Popular Culture Mirror Essay
Christians have a lot of interesting stereotypes that are exploited in the media. There are multiple television shows, movies, and books that include a Christian character that is an exaggeration of one or more stereotypes related to Christians. Season 17 of The Bachelor (Fliess, 2013) was an example of the Christian who was abstaining from sex before marriage. In the popular television show that aired from 2000-2007, Gilmore Girls (Sherman-Palladino) has a recurring character that is an extreme version of a Christian who is legalistic and mean, forbidding her child of listening to any music besides Christian. Thirdly, Easy A (Gluck, 2010) was a movie loosely based on The Scarlett Letter with a main character portraying the extreme and offensive Christian who tells others they are going to hell. All three of these artifacts include a character that exhibits melodramatic characteristics of Christian stereotypes.
The Bachelor (Fliess, 2013) is a show that stars a single man who is looking for a wife. Women across the nation audition for one of the 20 spots who, over multiple weeks, compete for a love connection with the bachelor. In season 17 of the show, Sean Lowe received the role of the bachelor and for a few months dated multiple women at a time in order to find his wife. As the show progresses, women are eliminated until the final episode when there is usually a proposal to one of two women left. A few weeks before that, when there are three women left, there is an episode called the “fantasy suite” week. This is where the bachelor gets to spend three consecutive nights with each one of the women left with no cameras around or anyone else with them. In every season before this one, the men ask the women if they each would accept a night in the fantasy suite with them and most have said yes. During Sean’s season, when it came to the fantasy suit week, he did not invite the girls to stay the night with him. This got a lot of attention from the media because it had never happened before.
This portrayal of innocence was really interesting because Sean said nothing during any of the other weeks about his faith except for that particular week. Sean was mostly quiet about his faith, whether that was his decision or created through editing, until the week where he is “allowed” to sleep with the women. Once that week comes up, he begins saying that he will not sleep with the women because of personal beliefs. This order of events places a huge emphasis on only one aspect of the Christian faith. All of media was talking about how unusual it was that Sean was the first “virgin bachelor” and that was all they focused on.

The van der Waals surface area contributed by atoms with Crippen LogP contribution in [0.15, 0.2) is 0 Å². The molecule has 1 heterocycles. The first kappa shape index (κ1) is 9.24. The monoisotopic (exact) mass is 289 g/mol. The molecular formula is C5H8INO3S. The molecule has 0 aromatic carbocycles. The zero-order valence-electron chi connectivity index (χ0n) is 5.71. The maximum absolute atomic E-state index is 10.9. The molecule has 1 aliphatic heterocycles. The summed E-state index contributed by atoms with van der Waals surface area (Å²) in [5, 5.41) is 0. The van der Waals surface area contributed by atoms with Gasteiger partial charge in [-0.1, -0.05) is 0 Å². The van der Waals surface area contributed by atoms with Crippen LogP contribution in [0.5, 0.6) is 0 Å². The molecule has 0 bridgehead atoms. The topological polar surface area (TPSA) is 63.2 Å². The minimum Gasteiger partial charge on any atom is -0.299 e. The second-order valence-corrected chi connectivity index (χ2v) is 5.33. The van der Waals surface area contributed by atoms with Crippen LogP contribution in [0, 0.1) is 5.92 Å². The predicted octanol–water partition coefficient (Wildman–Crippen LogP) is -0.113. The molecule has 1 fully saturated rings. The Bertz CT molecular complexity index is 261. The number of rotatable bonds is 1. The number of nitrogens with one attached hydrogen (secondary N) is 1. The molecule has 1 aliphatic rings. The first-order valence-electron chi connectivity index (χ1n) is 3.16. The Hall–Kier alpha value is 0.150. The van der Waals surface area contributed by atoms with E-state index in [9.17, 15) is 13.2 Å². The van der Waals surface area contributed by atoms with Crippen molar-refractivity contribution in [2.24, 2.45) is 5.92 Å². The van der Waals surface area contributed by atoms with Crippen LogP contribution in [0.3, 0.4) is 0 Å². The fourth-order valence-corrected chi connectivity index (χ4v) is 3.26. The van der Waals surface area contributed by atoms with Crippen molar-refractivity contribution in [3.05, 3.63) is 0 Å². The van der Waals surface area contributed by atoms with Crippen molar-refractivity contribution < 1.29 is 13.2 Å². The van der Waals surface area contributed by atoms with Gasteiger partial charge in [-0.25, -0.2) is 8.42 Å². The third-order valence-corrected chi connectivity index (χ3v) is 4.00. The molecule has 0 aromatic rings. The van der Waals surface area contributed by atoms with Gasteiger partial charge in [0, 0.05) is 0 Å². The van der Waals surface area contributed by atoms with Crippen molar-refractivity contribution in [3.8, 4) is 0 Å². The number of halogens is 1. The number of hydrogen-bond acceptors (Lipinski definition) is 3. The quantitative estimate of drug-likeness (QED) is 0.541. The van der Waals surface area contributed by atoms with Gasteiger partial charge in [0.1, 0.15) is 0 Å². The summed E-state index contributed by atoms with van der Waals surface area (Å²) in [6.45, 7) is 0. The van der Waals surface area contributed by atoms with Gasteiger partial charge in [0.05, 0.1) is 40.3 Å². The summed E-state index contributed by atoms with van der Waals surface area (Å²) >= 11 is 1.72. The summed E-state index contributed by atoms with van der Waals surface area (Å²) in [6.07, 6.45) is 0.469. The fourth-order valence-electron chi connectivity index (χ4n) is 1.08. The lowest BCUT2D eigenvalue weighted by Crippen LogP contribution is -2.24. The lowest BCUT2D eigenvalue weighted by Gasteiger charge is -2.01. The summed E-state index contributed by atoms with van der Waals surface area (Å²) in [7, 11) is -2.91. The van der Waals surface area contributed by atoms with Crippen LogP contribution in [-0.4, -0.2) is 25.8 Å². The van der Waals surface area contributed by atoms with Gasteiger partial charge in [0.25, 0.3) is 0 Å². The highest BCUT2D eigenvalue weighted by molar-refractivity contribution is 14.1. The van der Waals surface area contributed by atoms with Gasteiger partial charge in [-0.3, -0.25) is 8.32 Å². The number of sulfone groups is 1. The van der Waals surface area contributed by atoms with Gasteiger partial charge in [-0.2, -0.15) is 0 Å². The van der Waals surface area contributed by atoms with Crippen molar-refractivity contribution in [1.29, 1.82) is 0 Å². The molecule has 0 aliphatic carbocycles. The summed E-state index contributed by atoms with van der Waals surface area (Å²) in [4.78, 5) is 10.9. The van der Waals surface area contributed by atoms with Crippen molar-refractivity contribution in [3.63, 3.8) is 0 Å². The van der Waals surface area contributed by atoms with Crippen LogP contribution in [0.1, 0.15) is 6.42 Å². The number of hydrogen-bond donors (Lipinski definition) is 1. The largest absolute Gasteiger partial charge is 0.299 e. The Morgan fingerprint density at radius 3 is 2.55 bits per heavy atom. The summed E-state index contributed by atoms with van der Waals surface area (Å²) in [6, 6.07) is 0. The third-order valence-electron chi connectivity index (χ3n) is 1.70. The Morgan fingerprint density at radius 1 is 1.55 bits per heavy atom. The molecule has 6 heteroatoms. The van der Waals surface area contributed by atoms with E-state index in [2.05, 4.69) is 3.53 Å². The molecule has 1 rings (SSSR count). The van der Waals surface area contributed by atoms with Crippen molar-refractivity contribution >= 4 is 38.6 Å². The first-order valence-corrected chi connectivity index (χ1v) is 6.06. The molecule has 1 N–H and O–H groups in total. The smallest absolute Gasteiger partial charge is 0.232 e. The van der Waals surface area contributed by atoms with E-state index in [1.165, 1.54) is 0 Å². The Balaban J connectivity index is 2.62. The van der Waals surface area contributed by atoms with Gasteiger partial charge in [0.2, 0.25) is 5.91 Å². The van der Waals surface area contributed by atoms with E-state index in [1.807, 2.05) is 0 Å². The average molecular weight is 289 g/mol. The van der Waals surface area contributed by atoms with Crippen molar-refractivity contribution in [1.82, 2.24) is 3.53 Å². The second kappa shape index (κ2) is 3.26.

In 2000, an incredibly popular television show about a mother-daughter relationship began airing. Gilmore Girls (Sherman-Palladina, 2000) focuses around a young teenage girl named Rory and her journey through high school, with one of the main characters being her best friend, Lane Kim. Lane’s mother, Mrs. Kim is a very intense and strict Christian woman who only lets Lane out of her sight to go to school. She controls what music she listens to, what friends she has, what boys she talks to, and what extracurricular actives she can partake in.
Mrs. Kim fits the very old stereotype of the legalistic Christian who is afraid of anything that does not explicitly relate to the Christian faith. Although the show follows Rory pretty closely, it also follows Lane and how her mother’s parenting affects her life. Gilmore Girls (Sherman-Palladino, 2000) shows scenes of Lane hiding her records in her floorboards and hiding her boyfriends from her mother. There is an episode where Mrs. Kim finds out about Lane’s boyfriend and she approaches him on the street telling him he is going to hell. Throughout the seasons we see Mrs. Kim’s anger and intensity create a divide in her relationship with her daughter. By the series finale she has moved in with two boys from her rock band and is married and pregnant with twins without any real restitution with her mother.